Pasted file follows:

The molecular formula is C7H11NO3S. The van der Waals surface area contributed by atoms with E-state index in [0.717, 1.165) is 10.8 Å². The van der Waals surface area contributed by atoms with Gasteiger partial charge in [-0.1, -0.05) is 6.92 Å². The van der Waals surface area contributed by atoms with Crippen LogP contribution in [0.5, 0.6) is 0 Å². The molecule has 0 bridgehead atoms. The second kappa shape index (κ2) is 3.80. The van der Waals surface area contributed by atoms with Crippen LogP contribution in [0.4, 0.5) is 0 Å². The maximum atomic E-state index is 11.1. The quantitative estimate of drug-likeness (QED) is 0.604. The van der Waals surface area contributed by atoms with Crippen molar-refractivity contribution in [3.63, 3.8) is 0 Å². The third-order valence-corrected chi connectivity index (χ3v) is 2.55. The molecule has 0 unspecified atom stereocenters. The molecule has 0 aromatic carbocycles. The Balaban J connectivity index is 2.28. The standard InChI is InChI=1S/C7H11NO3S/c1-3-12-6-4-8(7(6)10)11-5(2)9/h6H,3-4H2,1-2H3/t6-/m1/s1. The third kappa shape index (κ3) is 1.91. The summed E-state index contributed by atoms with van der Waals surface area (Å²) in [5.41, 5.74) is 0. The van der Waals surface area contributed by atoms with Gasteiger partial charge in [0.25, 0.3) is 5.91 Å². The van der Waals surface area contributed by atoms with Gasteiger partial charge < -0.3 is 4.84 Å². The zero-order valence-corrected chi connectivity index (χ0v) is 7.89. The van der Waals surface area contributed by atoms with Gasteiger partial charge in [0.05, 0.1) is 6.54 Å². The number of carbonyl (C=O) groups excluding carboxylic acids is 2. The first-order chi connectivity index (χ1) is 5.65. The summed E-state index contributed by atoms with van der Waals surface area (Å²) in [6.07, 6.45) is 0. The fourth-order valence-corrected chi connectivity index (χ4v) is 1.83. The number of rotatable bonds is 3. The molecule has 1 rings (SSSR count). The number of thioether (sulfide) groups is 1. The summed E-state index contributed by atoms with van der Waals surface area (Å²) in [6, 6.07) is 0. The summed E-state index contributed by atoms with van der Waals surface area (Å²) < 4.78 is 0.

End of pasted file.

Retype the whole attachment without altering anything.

The molecular formula is C7H11NO3S. The van der Waals surface area contributed by atoms with E-state index in [0.717, 1.165) is 10.8 Å². The van der Waals surface area contributed by atoms with Gasteiger partial charge in [-0.1, -0.05) is 6.92 Å². The van der Waals surface area contributed by atoms with Crippen LogP contribution in [0.5, 0.6) is 0 Å². The molecule has 0 bridgehead atoms. The second kappa shape index (κ2) is 3.80. The van der Waals surface area contributed by atoms with Crippen LogP contribution in [0.4, 0.5) is 0 Å². The maximum atomic E-state index is 11.1. The quantitative estimate of drug-likeness (QED) is 0.604. The van der Waals surface area contributed by atoms with Crippen molar-refractivity contribution in [3.63, 3.8) is 0 Å². The third-order valence-corrected chi connectivity index (χ3v) is 2.55. The molecule has 0 unspecified atom stereocenters. The molecule has 0 aromatic carbocycles. The Balaban J connectivity index is 2.28. The standard InChI is InChI=1S/C7H11NO3S/c1-3-12-6-4-8(7(6)10)11-5(2)9/h6H,3-4H2,1-2H3/t6-/m1/s1. The third kappa shape index (κ3) is 1.91. The summed E-state index contributed by atoms with van der Waals surface area (Å²) in [5.41, 5.74) is 0. The van der Waals surface area contributed by atoms with Gasteiger partial charge in [0.25, 0.3) is 5.91 Å². The van der Waals surface area contributed by atoms with Gasteiger partial charge < -0.3 is 4.84 Å². The zero-order valence-corrected chi connectivity index (χ0v) is 7.89. The van der Waals surface area contributed by atoms with Gasteiger partial charge in [0.05, 0.1) is 6.54 Å². The number of carbonyl (C=O) groups excluding carboxylic acids is 2. The first-order chi connectivity index (χ1) is 5.65. The summed E-state index contributed by atoms with van der Waals surface area (Å²) in [6.07, 6.45) is 0. The fourth-order valence-corrected chi connectivity index (χ4v) is 1.83. The number of rotatable bonds is 3. The molecule has 1 rings (SSSR count). The number of thioether (sulfide) groups is 1. The summed E-state index contributed by atoms with van der Waals surface area (Å²) in [6, 6.07) is 0. The summed E-state index contributed by atoms with van der Waals surface area (Å²) < 4.78 is 0.